Will FARC Win the War in Colombia?

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The FARC is working to get society to forget about their evil deeds. They are working to corrupt and erase the values that have saved the country from the extreme left (Twitter).

Spanish – The FARC won the battle, but not the war. Who will win the war in Colombia when this state of “the calm before the storm” ends?

Colombia, for better or for worse, is a country of violent people. History has shown us that not much needs to happen for Colombians to decide to solve their problems by force. Unsuspecting, good people will say that violence is never good. This is not true. Several times in the history of humanity, violent reaction to the advance of totalitarians has saved entire nations. One cannot be tolerant of the intolerant. If in Venezuela, for example, socialism had not been allowed to advance so far, we might not be seeing the misfortune that the country that once was the richest in the region is experiencing today. And if in Colombia, people had not reacted to Marxist violence by demanding a government that would fight the guerrillas head-on, what would have become of our country now?

The spirit of Colombians has been a constraint on the advance of the guerrillas. Those men who were tired of being extorted, robbed, and kidnapped, decided to confront the bandits with weapons, stopped a bloodthirsty guerrilla that was advancing towards a complete takeover of the country with all the money from drug trafficking. Those Colombians, who in 2002, voted for the “democratic security” of Álvaro Uribe Vélez, did their bit to take the country away from the Marxist criminals.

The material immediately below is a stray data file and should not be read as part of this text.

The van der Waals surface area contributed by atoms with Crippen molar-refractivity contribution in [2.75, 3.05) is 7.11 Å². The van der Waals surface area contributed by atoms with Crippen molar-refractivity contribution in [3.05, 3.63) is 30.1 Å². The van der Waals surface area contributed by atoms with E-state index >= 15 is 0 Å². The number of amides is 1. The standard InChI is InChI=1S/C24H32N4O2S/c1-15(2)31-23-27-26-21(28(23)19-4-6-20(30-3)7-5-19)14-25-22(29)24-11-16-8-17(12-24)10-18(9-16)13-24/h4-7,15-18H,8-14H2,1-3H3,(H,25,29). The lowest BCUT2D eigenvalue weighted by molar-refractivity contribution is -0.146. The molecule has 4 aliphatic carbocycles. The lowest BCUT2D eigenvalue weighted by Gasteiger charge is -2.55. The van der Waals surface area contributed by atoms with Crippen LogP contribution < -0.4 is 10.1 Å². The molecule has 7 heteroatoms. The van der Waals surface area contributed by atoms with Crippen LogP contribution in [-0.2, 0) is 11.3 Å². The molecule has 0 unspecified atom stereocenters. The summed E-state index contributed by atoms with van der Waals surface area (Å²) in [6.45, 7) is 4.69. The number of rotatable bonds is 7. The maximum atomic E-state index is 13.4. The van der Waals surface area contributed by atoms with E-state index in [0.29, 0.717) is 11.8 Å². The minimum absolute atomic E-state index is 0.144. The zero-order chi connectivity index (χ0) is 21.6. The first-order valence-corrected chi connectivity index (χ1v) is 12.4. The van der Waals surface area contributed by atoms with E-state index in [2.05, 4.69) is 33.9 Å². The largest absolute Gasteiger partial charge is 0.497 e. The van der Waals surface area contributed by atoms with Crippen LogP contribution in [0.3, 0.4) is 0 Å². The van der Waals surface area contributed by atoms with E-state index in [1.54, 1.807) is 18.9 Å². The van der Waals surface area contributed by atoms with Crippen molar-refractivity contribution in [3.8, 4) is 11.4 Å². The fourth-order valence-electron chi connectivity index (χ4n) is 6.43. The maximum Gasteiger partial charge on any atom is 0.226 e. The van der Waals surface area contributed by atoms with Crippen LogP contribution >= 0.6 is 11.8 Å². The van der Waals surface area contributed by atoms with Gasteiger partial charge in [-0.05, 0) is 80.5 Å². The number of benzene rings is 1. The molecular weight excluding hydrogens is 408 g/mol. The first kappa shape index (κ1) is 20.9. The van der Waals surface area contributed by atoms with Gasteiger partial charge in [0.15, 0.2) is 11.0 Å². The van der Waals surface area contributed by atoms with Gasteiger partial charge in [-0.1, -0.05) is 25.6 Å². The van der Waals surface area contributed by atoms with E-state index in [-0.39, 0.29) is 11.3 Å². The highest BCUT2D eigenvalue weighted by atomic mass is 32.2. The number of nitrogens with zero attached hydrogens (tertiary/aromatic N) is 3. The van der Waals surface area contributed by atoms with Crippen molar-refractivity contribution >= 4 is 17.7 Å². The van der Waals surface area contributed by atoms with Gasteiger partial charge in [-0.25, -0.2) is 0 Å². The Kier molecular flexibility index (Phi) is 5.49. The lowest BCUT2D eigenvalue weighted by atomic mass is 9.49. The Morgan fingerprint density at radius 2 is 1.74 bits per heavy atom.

If things continue like this, Colombia still has hope, and the good guys will most likely win. But if the left manages to corrupt a substantial part of society and take away the most valuable thing it has: values and principles, history will be different. They don’t have to defeat us with weapons if they defeat us in the moral arena. If they corrupt us, if they manage to erase history, it will all be over, they will have won.